3 Concrete Ways To Cultivate CURIOSITY ~ The Driving Force Behind True Innovation

BEYOND REASONABLE DOUBT.

From Einstein’s Theory of Relativity to Walt Disney’s Magic Kingdom, the evidence that curiosity was the driving force behind many great creations is indisputable.

Mr. Disney even called it the key to his company’s success.

In Curious: The Desire To Know and Why Your Future Depends On It, Ian Leslie puts things into a 21st century context:

“The key to making one’s curiosity more fruitful and productive is to harness it…to take a non-discriminating interest in anything and everything new and apply it in a more focused, directed, and sustained manner.”

So the obvious question is HOW? How can I harness and cultivate curiosity? How can I take an interest in everything and then make good use of what I learn?

First you need to recognize that cultivation is not a quick or easy process. From making wine to mastering the game of chess, time, effort and a lots of perseverance are 3 key ingredients.

Though not a fine product or skill, even curiosity can be cultivated. However, a willingness to experiment with eyes and ears wide open is the key.


 

TESTING 1, 2, 3…

These 3 concrete ways with 3 + 3 easy-to-execute experiments will help you cultivate this highly beneficial force:

Way 1:  Approach It As a State, Not Trait

Unlike chess or long-distance running, curiosity is a mindset, not a skill or natural ability. By asking questions and taking a real interest in other people and things (beyond what you know or think you know), you will develop a state of curiosity.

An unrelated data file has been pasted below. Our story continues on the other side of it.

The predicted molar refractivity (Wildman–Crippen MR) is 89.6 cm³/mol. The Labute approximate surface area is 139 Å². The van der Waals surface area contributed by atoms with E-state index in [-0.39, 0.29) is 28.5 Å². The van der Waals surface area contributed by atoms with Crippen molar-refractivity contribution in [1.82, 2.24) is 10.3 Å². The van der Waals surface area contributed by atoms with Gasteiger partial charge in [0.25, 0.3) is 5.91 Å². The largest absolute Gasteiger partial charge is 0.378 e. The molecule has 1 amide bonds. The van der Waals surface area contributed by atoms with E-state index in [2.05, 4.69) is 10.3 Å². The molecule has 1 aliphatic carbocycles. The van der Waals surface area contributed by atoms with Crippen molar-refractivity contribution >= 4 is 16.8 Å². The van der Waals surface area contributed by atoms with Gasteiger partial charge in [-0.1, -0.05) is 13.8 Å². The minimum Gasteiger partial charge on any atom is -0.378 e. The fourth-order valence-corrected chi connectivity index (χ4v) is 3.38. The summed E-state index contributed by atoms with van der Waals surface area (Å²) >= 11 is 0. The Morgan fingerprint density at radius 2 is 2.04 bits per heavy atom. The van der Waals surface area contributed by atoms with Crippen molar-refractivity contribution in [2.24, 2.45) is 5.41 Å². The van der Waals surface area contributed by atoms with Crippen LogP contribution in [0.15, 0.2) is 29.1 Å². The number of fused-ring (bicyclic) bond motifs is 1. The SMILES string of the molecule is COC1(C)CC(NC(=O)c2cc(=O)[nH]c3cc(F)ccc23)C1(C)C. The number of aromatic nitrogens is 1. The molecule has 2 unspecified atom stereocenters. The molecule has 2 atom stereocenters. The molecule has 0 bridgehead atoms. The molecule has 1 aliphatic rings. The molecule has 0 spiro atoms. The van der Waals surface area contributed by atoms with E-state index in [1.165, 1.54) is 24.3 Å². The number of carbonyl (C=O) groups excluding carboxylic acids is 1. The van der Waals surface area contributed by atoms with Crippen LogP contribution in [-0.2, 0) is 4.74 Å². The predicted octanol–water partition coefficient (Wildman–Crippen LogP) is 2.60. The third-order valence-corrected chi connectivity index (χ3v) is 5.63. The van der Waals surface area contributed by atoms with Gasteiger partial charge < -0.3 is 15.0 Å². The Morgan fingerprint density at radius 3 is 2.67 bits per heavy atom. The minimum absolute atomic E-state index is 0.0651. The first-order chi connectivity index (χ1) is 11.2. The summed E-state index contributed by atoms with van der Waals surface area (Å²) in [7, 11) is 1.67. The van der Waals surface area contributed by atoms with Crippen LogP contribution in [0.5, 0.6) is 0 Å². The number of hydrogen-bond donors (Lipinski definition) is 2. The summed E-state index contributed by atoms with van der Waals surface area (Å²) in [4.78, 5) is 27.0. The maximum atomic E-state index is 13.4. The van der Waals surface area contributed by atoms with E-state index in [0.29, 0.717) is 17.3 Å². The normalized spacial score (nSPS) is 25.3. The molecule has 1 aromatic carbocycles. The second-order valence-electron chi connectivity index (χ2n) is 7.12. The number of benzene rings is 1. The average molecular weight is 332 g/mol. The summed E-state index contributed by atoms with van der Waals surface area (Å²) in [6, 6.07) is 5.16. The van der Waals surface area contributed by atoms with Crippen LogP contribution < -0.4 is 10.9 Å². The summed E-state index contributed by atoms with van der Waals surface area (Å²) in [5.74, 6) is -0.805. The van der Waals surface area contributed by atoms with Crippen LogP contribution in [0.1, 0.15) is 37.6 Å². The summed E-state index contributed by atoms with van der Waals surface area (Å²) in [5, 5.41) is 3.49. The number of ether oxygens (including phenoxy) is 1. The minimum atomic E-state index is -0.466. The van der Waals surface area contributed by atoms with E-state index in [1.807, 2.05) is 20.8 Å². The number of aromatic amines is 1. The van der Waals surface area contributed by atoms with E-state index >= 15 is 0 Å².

Experiment

Approach your next coaching or developing opportunity with the mindset of “dumb & lazy”. How?

Ask simple, basic questions as if you don’t know anything about their idea (dumb). This will force them to articulate and sell their idea in a convincing way – a critical skill you want them to develop!

Let them come up with the idea/solution on their own (lazy). Letting them do the brain work and adding input only if necessary will ensure their full ownership!

Positive Result: Modelling this behavior will definitely spark the interest of your collaborators; it can also help break down barriers between job functions and departments*.

*Warning: Do not model this behavior unless you wish to cultivate a “culture of inquiry” among your team or staff.

 

Way 2:  Before Walking Away, Challenge Yourself

Just because you’re uncomfortable or even threatened by an idea doesn’t mean it’s a bad one.

In fact, forcing yourself to be curious in times like these can produce some unexpected positive results.

Experiment

The next time you’re feeling uncomfortable by an idea ask yourself these 2 questions:

  1. How might I/we actually do this?
  2. What might the results look like if it worked?

Positive Result: This can help you overcome fear or skepticism in order to see the merits of an idea. More importantly, it will spark your creative thinking*.

*Warning: Do not ask yourself these questions unless you want your mind to start working on possible strategies and solutions.

 

Way 3:  Listen Up & Learn

When I actively listen to someone’s story, I almost always learn something. Not only do I learn about something outside my world, it activates my mind and I generate ideas that I can apply to my own situations.